Re: Object-relational impedence
Date: Mon, 17 Mar 2008 11:40:23 GMT
"topmind" <topmind_at_technologist.com> wrote in message news:79dc34f4-be5e-4adc-9b26-0b394a5d4173_at_s37g2000prg.googlegroups.com... On Mar 16, 7:55 pm, Bob Badour <bbad..._at_pei.sympatico.ca> wrote:
> I'm trying to figure out how the OO mind ticks. It's like trying to
> figure out the psychology of Go To defenders. (I never met one, they
> retired just before I got there.)
I never met a GO TO defender either. In 1962, when I took my first programming course, everybody I knew used GO TO freely. About ten years later, I taught myself to program without GO TOs. It was difficult at first, but later it was easier then with GO TO.
I recollect that people who wanted to use GO TO simply were following force of habit, with no elaborate rationalization.
Like you, I am trying to understand what the OO people are thinking. I would suggest that many OO thinkers would compare people who program procedurally (like myself) to the GO TO die hards. And just as abandoning GO TO was only the beginning of adopting the structured programming discipline, so likewise learning inheritance, encapsulation, and polymorphism is just the beginning of learning to conceive of a system as a collaboration among objects.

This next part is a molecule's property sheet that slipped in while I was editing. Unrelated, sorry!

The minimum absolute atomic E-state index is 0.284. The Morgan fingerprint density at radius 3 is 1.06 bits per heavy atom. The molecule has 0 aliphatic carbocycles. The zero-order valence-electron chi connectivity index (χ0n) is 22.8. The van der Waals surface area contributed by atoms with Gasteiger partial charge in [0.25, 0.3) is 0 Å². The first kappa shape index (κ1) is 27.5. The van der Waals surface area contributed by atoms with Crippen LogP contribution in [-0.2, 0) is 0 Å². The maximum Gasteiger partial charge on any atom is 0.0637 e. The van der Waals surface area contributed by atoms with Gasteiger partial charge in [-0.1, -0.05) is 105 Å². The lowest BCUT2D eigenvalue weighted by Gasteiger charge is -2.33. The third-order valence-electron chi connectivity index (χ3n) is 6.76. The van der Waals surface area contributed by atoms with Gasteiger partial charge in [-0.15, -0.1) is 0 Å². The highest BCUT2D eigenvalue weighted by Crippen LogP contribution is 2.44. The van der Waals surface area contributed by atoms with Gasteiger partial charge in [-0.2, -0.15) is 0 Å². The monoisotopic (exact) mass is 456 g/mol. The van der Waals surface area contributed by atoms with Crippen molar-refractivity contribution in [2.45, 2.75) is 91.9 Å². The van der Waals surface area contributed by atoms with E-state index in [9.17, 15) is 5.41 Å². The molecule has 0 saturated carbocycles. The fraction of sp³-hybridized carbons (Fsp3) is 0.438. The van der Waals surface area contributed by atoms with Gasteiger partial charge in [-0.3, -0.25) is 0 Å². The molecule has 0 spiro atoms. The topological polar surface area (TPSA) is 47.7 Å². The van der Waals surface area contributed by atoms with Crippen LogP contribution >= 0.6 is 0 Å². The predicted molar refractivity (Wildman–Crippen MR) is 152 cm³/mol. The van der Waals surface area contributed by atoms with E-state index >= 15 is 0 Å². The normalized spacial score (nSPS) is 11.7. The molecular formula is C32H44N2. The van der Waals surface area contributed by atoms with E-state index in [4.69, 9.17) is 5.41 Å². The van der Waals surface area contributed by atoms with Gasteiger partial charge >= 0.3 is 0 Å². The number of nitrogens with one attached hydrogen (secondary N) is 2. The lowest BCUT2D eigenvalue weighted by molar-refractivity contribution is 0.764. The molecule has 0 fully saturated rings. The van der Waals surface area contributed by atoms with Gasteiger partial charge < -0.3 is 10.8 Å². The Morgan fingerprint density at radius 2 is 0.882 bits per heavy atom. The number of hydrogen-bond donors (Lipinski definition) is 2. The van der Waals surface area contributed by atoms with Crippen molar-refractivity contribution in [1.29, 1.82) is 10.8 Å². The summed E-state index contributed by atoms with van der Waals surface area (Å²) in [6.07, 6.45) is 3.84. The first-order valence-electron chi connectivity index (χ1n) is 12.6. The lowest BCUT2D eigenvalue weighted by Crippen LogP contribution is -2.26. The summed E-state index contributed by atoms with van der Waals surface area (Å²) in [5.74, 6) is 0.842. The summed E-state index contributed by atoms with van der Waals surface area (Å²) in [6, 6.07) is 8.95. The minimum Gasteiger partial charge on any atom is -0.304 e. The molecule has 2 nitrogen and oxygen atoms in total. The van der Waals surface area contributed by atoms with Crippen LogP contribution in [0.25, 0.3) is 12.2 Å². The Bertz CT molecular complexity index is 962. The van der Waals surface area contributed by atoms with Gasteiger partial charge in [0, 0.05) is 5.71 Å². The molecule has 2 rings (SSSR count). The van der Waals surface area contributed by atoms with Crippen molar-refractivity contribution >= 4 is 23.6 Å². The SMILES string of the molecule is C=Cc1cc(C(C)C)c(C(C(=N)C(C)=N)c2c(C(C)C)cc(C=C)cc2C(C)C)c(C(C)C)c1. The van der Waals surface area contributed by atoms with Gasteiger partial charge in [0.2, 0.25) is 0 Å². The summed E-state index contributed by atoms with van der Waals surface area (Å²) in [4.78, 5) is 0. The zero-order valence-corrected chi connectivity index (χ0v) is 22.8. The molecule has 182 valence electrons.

Unlike some people in the c.d.t. newsgroup, I am not quick to dismiss OO people as total fools. If OO were total foolishness, the industry would have gotten over it by now. The same is true of SQL, by the way.
So far, I've managed in all these discussions to boil the OO vs RM impasse down to one single assertion of some of the OO people: that messages are not data.
I remain firmly convinced, arguments to the contrary notwithstanding, that messages are data, regardless of whether or not messages are used to convey behavior. And I think that it's the failure to recognize that messages are data, and that message structuring is data structuring, that has held OO aloof from data management for all these years.
In keeping with this thought, I think that an "Object Oriented Database" should not store "persistent objects", but rather "persistent messages". These messages are directed "To whom it may concern" like a message in a bottle. This is quite different from sending a message to a particular object. But it's messaging nonetheless.
In order to concretize my thinking, I would have to learn not only OO, but OOP as well. I'm not sure I have the mental stamina to become procifient in OOP. Received on Mon Mar 17 2008 - 06:40:23 CDT